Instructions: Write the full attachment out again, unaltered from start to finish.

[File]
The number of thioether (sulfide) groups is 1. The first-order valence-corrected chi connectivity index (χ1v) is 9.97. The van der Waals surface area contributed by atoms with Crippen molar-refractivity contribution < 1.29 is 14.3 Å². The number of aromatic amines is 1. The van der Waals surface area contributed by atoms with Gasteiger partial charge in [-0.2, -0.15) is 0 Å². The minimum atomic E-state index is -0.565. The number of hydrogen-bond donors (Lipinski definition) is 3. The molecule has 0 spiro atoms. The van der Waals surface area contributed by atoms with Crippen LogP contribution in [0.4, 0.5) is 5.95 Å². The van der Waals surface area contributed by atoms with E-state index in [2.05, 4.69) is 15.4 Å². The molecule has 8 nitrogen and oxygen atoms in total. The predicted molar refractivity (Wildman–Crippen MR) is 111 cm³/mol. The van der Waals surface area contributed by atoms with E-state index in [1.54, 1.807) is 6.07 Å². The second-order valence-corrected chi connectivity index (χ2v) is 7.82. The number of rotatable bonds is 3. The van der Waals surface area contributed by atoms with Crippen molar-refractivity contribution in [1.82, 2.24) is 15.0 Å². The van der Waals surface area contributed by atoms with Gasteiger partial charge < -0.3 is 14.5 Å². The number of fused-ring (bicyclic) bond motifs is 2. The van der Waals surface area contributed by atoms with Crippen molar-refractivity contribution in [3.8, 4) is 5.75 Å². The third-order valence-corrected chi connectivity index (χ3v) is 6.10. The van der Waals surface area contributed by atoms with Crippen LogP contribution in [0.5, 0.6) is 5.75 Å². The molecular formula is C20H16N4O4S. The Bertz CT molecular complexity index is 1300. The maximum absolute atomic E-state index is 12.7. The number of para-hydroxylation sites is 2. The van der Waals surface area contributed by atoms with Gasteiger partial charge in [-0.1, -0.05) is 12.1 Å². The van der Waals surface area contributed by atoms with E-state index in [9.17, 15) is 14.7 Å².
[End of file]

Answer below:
The number of thioether (sulfide) groups is 1. The first-order valence-corrected chi connectivity index (χ1v) is 9.97. The van der Waals surface area contributed by atoms with Crippen molar-refractivity contribution < 1.29 is 14.3 Å². The number of aromatic amines is 1. The van der Waals surface area contributed by atoms with Gasteiger partial charge in [-0.2, -0.15) is 0 Å². The minimum atomic E-state index is -0.565. The number of hydrogen-bond donors (Lipinski definition) is 3. The molecule has 0 spiro atoms. The van der Waals surface area contributed by atoms with Crippen LogP contribution in [0.4, 0.5) is 5.95 Å². The van der Waals surface area contributed by atoms with E-state index in [2.05, 4.69) is 15.4 Å². The molecule has 8 nitrogen and oxygen atoms in total. The predicted molar refractivity (Wildman–Crippen MR) is 111 cm³/mol. The van der Waals surface area contributed by atoms with E-state index in [1.54, 1.807) is 6.07 Å². The second-order valence-corrected chi connectivity index (χ2v) is 7.82. The number of rotatable bonds is 3. The van der Waals surface area contributed by atoms with Crippen molar-refractivity contribution in [1.82, 2.24) is 15.0 Å². The van der Waals surface area contributed by atoms with Gasteiger partial charge < -0.3 is 14.5 Å². The number of fused-ring (bicyclic) bond motifs is 2. The van der Waals surface area contributed by atoms with Crippen molar-refractivity contribution in [3.8, 4) is 5.75 Å². The third-order valence-corrected chi connectivity index (χ3v) is 6.10. The van der Waals surface area contributed by atoms with Crippen LogP contribution in [0.5, 0.6) is 5.75 Å². The molecular formula is C20H16N4O4S. The Bertz CT molecular complexity index is 1300. The maximum absolute atomic E-state index is 12.7. The number of para-hydroxylation sites is 2. The van der Waals surface area contributed by atoms with Gasteiger partial charge in [-0.1, -0.05) is 12.1 Å². The van der Waals surface area contributed by atoms with E-state index in [9.17, 15) is 14.7 Å².